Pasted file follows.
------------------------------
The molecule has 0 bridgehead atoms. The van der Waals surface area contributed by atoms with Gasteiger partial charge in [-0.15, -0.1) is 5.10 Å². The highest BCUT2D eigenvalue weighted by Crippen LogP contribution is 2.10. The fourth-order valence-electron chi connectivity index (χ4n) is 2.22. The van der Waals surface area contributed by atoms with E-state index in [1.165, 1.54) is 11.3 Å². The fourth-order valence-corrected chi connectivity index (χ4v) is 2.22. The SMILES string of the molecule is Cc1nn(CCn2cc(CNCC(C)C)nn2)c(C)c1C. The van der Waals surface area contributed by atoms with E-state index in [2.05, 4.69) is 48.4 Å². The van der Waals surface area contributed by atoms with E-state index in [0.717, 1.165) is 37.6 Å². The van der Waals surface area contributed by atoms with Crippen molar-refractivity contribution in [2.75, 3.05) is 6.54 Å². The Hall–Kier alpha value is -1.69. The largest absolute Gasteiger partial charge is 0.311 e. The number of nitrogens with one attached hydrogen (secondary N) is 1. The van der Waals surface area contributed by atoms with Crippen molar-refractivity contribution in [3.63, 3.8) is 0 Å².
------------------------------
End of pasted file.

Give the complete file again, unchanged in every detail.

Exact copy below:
The molecule has 0 bridgehead atoms. The van der Waals surface area contributed by atoms with Gasteiger partial charge in [-0.15, -0.1) is 5.10 Å². The highest BCUT2D eigenvalue weighted by Crippen LogP contribution is 2.10. The fourth-order valence-electron chi connectivity index (χ4n) is 2.22. The van der Waals surface area contributed by atoms with E-state index in [1.165, 1.54) is 11.3 Å². The fourth-order valence-corrected chi connectivity index (χ4v) is 2.22. The SMILES string of the molecule is Cc1nn(CCn2cc(CNCC(C)C)nn2)c(C)c1C. The van der Waals surface area contributed by atoms with E-state index in [2.05, 4.69) is 48.4 Å². The van der Waals surface area contributed by atoms with E-state index in [0.717, 1.165) is 37.6 Å². The van der Waals surface area contributed by atoms with Crippen molar-refractivity contribution in [2.75, 3.05) is 6.54 Å². The Hall–Kier alpha value is -1.69. The largest absolute Gasteiger partial charge is 0.311 e. The number of nitrogens with one attached hydrogen (secondary N) is 1. The van der Waals surface area contributed by atoms with Crippen molar-refractivity contribution in [3.63, 3.8) is 0 Å².